World Water Day 2013
Friday marks the 23rd World Water Day – an internationally observed event, coordinated by the United Nations to put a spotlight on water-related issues and projects
This year’s World Water Day is especially relevant for the Cook Islands with the Te Mato Vai project soon to get underway with the aim of delivering safe and healthy drinking water to households and businesses in Rarotonga.
Te Mato Vai represents a significant investment by the government to have drinking water in the main population centres meet international standards. Currently the Cook Islands population is included in the 780 million people worldwide who do not have access to safe drinking water.
Improving water quality and delivery on Rarotonga will have significant economic benefits of $10 million to $17 million per year for the Cook Islands.
The Government will formally launch the Te Mato Vai project in the coming months, and will begin discussions with community groups, residents and business owners on how the project will be delivered and other issues.
As a partnership between the Cook Islands, China and New Zealand, Te Mato Vai is an true example of the theme of 2013 World Water Day which is Water Cooperation.
On-going cooperation is vital to safeguarding supply of water to earth’s rapidly growing population. Many water resources span country borders or sit in disputed areas and if not managed in a cooperative way, conflict over water could emerge as a growing trend in the 21st century.
World Water Day Facts
- 85% of the world population lives in the driest half of the planet.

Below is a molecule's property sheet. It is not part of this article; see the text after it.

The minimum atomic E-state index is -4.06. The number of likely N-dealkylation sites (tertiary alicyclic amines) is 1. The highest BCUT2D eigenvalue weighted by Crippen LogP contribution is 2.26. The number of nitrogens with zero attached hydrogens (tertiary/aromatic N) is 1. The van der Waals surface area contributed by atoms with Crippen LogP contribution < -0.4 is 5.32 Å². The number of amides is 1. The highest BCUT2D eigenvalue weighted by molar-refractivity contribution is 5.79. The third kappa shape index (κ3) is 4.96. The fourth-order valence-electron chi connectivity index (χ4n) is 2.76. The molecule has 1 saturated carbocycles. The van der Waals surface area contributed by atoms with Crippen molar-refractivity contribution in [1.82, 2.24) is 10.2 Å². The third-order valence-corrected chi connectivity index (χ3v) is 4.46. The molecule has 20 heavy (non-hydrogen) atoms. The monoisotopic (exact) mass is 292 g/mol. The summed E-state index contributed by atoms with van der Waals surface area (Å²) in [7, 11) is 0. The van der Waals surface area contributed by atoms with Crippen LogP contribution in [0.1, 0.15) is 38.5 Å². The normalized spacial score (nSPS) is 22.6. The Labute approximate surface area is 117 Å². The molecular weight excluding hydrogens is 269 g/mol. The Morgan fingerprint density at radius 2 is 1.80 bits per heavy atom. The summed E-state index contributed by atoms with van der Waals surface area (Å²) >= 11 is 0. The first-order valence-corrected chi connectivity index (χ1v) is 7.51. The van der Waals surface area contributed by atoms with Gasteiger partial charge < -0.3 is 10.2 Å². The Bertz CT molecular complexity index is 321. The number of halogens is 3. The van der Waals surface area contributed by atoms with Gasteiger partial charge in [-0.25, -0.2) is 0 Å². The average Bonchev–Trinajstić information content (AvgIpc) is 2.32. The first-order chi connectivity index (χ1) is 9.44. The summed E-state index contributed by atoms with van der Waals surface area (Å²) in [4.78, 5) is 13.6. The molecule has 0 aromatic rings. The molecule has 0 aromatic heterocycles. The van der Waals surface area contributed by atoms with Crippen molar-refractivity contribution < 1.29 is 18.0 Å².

- 783 million people do not have access to clean water
- 6 to 8 million people die annually from the consequences of disasters and water-related diseases.
- Water for irrigation and food production constitutes one of the greatest pressures on freshwater resources.
- Agriculture accounts for 70% of global freshwater withdrawals (up to 90% in some fast-growing economies).
The WATSAN unit of the Ministry of Infrastructure and Planning is also urging property owners to use World Water Day as an opportunity to consider how they can best conserve and preserve precious water resources.
“The dry spell is beginning to put pressure on water reserves and now is a good time to put into practice WATSAN’s water conservation tips,” said unit manager Tai Nooapii.
- Water your garden at dawn or dusk, and only on alternate days
- Take a shower rather than a bath and shorten your shower by a minute or two.
- Bathe your young children together.
- Collect rain water for use in the garden.
- Don’t run the tap whilst cleaning your teeth.
- Only boil as much water as you need when making drinks.
- Don’t leave taps (faucets) dripping - repair any worn washers.
- Teach your children to turn off faucets tightly after each use.
- Only wash full loads in washing machines and dishwashers.
- If you have a dehumidifier or air conditioning unit which collects the water this can be used to water houseplants as can water from defrosting a fridge or freezer. This is distilled water.
- Water remaining after boiling eggs can be cooled and used to water plants as this is high in nutrients as is the dirty water taken from a fish tank.
- If you drink tap water and normally run the tap for a while to ensure the water is cold, collect this initial supply either in your kettle or to water plants, alternatively, instead of waiting for it to run cold keep a jug of water in the fridge.
- Wash vegetables in a bowl rather than under a running tap.
- When you are washing your hands, don't let the water run while you lather.
- Fit a water saving device in your toilet cistern or replace with a modern one as these use less water for each flush.
- If your shower fills a 4 litre bucket in less than 20 seconds, replace the showerhead with a water-efficient model